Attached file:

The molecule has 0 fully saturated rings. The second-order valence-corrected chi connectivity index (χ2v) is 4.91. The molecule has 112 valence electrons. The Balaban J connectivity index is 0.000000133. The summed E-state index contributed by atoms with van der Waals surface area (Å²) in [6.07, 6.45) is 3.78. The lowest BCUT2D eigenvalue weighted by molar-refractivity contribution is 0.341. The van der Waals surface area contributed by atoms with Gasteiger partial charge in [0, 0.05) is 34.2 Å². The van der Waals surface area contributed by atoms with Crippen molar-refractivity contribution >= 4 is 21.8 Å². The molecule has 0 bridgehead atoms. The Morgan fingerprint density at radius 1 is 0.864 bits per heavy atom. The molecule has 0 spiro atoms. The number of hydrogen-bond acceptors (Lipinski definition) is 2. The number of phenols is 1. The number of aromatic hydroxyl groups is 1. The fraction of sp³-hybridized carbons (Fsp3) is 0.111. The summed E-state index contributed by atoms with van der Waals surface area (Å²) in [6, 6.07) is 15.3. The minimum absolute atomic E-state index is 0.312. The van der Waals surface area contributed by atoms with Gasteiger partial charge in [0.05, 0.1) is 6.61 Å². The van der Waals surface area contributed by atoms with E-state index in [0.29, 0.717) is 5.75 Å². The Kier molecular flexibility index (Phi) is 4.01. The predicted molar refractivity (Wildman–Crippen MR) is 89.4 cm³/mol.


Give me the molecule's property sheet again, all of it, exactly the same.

The molecule has 0 fully saturated rings. The second-order valence-corrected chi connectivity index (χ2v) is 4.91. The molecule has 112 valence electrons. The Balaban J connectivity index is 0.000000133. The summed E-state index contributed by atoms with van der Waals surface area (Å²) in [6.07, 6.45) is 3.78. The lowest BCUT2D eigenvalue weighted by molar-refractivity contribution is 0.341. The van der Waals surface area contributed by atoms with Gasteiger partial charge in [0, 0.05) is 34.2 Å². The van der Waals surface area contributed by atoms with Crippen molar-refractivity contribution >= 4 is 21.8 Å². The molecule has 0 bridgehead atoms. The Morgan fingerprint density at radius 1 is 0.864 bits per heavy atom. The molecule has 0 spiro atoms. The number of hydrogen-bond acceptors (Lipinski definition) is 2. The number of phenols is 1. The number of aromatic hydroxyl groups is 1. The fraction of sp³-hybridized carbons (Fsp3) is 0.111. The summed E-state index contributed by atoms with van der Waals surface area (Å²) in [6, 6.07) is 15.3. The minimum absolute atomic E-state index is 0.312. The van der Waals surface area contributed by atoms with Gasteiger partial charge in [0.05, 0.1) is 6.61 Å². The van der Waals surface area contributed by atoms with E-state index in [0.29, 0.717) is 5.75 Å². The Kier molecular flexibility index (Phi) is 4.01. The predicted molar refractivity (Wildman–Crippen MR) is 89.4 cm³/mol.